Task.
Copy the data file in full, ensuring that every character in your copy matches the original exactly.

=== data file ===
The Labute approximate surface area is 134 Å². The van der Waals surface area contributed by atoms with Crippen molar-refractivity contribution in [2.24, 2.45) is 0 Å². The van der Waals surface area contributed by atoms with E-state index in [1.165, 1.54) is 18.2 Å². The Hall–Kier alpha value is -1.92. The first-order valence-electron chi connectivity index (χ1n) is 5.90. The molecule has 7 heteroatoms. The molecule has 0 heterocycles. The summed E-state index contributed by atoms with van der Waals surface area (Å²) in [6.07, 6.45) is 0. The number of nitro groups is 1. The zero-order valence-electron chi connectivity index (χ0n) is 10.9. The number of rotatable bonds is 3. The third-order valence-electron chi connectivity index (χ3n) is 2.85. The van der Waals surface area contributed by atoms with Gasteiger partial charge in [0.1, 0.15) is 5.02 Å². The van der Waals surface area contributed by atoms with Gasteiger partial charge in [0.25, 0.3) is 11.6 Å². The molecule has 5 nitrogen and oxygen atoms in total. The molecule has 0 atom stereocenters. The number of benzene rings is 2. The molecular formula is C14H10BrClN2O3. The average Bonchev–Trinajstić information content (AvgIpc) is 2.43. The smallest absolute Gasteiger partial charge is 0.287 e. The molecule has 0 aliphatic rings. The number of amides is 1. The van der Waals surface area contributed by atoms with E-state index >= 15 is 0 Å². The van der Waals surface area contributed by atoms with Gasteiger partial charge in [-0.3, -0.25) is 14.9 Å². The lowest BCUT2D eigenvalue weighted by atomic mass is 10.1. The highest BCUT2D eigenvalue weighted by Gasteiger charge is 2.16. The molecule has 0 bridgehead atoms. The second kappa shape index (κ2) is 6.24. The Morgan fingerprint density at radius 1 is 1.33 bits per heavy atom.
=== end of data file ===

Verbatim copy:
The Labute approximate surface area is 134 Å². The van der Waals surface area contributed by atoms with Crippen molar-refractivity contribution in [2.24, 2.45) is 0 Å². The van der Waals surface area contributed by atoms with E-state index in [1.165, 1.54) is 18.2 Å². The Hall–Kier alpha value is -1.92. The first-order valence-electron chi connectivity index (χ1n) is 5.90. The molecule has 7 heteroatoms. The molecule has 0 heterocycles. The summed E-state index contributed by atoms with van der Waals surface area (Å²) in [6.07, 6.45) is 0. The number of nitro groups is 1. The zero-order valence-electron chi connectivity index (χ0n) is 10.9. The number of rotatable bonds is 3. The third-order valence-electron chi connectivity index (χ3n) is 2.85. The van der Waals surface area contributed by atoms with Gasteiger partial charge in [0.1, 0.15) is 5.02 Å². The van der Waals surface area contributed by atoms with Gasteiger partial charge in [0.25, 0.3) is 11.6 Å². The molecule has 5 nitrogen and oxygen atoms in total. The molecule has 0 atom stereocenters. The number of benzene rings is 2. The molecular formula is C14H10BrClN2O3. The average Bonchev–Trinajstić information content (AvgIpc) is 2.43. The smallest absolute Gasteiger partial charge is 0.287 e. The molecule has 0 aliphatic rings. The number of amides is 1. The van der Waals surface area contributed by atoms with E-state index >= 15 is 0 Å². The van der Waals surface area contributed by atoms with Gasteiger partial charge in [-0.3, -0.25) is 14.9 Å². The lowest BCUT2D eigenvalue weighted by atomic mass is 10.1. The highest BCUT2D eigenvalue weighted by Gasteiger charge is 2.16. The molecule has 0 bridgehead atoms. The second kappa shape index (κ2) is 6.24. The Morgan fingerprint density at radius 1 is 1.33 bits per heavy atom.